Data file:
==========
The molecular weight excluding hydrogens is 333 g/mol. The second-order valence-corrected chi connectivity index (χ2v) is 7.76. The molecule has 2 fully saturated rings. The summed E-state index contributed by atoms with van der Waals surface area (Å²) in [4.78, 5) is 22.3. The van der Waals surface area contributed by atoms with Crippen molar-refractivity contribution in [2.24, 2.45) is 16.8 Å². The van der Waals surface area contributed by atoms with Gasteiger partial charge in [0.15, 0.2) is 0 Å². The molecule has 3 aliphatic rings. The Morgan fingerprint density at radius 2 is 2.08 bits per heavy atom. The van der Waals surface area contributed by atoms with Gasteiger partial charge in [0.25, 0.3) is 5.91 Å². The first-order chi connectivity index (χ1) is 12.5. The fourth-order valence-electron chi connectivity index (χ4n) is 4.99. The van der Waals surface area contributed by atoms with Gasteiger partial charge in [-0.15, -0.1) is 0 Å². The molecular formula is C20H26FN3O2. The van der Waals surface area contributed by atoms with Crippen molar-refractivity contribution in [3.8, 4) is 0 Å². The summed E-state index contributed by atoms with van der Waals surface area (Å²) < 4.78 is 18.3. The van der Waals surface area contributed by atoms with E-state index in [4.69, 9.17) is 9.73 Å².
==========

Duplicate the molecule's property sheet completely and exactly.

The molecular weight excluding hydrogens is 333 g/mol. The second-order valence-corrected chi connectivity index (χ2v) is 7.76. The molecule has 2 fully saturated rings. The summed E-state index contributed by atoms with van der Waals surface area (Å²) in [4.78, 5) is 22.3. The van der Waals surface area contributed by atoms with Crippen molar-refractivity contribution in [2.24, 2.45) is 16.8 Å². The van der Waals surface area contributed by atoms with Gasteiger partial charge in [0.15, 0.2) is 0 Å². The molecule has 3 aliphatic rings. The Morgan fingerprint density at radius 2 is 2.08 bits per heavy atom. The van der Waals surface area contributed by atoms with Gasteiger partial charge in [0.25, 0.3) is 5.91 Å². The first-order chi connectivity index (χ1) is 12.5. The fourth-order valence-electron chi connectivity index (χ4n) is 4.99. The van der Waals surface area contributed by atoms with Gasteiger partial charge in [-0.15, -0.1) is 0 Å². The molecular formula is C20H26FN3O2. The van der Waals surface area contributed by atoms with Crippen molar-refractivity contribution in [3.8, 4) is 0 Å². The summed E-state index contributed by atoms with van der Waals surface area (Å²) < 4.78 is 18.3. The van der Waals surface area contributed by atoms with E-state index in [4.69, 9.17) is 9.73 Å².